Roni Hammerman, a Jewish Israeli
Roni Hammerman, 65, lives in Jerusalem where she heads the department of humanities at the Bloomfield Library for Humanities and Social Sciences of the Hebrew University of Jerusalem.
Her father was active in the anti-fascist movement in Austria and spent time in the Woellersdorf concentration camp in 1934. After his release, he immigrated to Palestine where he met Ms. Hammerman�s mother who had moved to the British administered territory from Hungary.
Dr. Hammerman’s family moved to Vienna in 1947 before the establishment of the state of Israel. She was brought up in Austria, attended the University of Vienna and spent two semesters at the University of Moscow studying Russian language and literature. She received her doctorate in Russian from the University of Vienna in 1968 and returned to Israel the following year. She taught Russian literature at the Hebrew University for ten years before taking her current position in 1979.
Hammerman is actively involved in Machsom Watch (Checkpoint Watch), a women’s human rights monitoring group which observes and reports on the conduct of Israeli soldiers at military and police checkpoints in the occupied West Bank and East Jerusalem. She has worked in the Israeli Peace Camp for many years, and during the first Palestinian Intifada participated in a group monitoring the incarceration of Palestinian children at the Israeli Police Prison in Jerusalem. Most of the children were imprisoned for throwing stones.
Amira Hillal, a Christian Palestinian
Amira Hillal, 26, is the women�s project coordinator and administrative assistant for the Alternative Information Center (AIC). The AIC is a joint Palestinian-Israeli organization with offices in Jerusalem and Beit Sahour. Her work focuses on the dissemination of critical information and grassroots organizing skills. The AIC works to inform the Palestinian, Israeli and international communities about the current situation in Palestine/Israel.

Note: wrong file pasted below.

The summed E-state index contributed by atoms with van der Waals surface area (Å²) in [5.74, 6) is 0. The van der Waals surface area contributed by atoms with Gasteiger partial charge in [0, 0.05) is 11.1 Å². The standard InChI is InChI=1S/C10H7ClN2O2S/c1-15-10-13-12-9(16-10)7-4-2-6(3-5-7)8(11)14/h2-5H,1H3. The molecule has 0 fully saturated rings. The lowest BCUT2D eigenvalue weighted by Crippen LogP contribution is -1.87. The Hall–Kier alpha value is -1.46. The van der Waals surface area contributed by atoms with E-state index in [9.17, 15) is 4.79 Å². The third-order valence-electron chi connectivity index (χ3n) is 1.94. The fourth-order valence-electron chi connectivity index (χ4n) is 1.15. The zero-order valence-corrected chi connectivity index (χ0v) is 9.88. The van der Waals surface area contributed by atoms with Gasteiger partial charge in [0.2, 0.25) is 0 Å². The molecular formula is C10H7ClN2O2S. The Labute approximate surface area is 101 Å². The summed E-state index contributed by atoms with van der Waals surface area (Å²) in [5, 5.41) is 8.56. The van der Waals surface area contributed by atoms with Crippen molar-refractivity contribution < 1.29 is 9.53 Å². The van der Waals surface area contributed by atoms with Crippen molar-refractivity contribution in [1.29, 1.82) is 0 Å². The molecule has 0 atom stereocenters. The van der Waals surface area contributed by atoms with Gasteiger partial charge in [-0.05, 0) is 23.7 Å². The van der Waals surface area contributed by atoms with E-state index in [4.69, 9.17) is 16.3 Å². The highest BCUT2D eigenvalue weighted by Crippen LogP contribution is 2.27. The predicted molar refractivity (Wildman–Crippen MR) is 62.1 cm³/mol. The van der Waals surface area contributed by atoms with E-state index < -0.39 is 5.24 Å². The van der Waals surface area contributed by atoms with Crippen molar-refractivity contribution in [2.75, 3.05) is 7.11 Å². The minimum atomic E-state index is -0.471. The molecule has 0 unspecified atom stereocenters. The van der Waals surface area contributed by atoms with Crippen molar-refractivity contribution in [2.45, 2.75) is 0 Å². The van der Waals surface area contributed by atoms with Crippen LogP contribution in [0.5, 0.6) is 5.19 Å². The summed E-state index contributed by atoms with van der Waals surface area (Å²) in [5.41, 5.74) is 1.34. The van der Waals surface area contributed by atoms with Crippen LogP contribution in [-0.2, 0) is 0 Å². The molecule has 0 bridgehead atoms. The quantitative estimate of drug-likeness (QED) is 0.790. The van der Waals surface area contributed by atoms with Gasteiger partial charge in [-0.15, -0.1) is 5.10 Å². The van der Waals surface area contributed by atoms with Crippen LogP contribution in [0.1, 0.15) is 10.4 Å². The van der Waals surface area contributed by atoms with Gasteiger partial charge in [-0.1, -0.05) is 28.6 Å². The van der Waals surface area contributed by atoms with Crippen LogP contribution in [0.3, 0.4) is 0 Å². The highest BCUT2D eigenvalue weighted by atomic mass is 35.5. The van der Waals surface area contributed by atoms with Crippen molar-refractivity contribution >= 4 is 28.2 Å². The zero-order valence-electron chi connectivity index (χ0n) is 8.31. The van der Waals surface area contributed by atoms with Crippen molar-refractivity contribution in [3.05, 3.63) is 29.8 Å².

The Women�s Project, which she coordinates, aims to educate Palestinian women about the social and political issues that shape their lives. The project helps the women open avenues of involvement and participation in Palestinian society and politics.
Ms. Hillal is married and her daughter, Maisam, is two years old. She dreams of moving freely through all of Palestine without any barriers and complications and to feel that she has dignity as a Palestinian woman wherever she goes. Her hope is that one day she will be able to take Maisam to the zoo. She has never been to a zoo because Israeli occupation authorities refuse to grant her mother the necessary permits to travel through the military checkpoints segregating Bethlehem from Jerusalem.
Hillal states that her close working relationship with Israeli colleagues in the AIC “reflects my belief that the Palestinian people�s ambition is to coexist with Israelis and to live in peace like human beings all over the world.”
Admission to the women’s presentations is free; donations will be accepted.
For more information, contact Matt Byrne or Jacob Pace (Partners for Peace).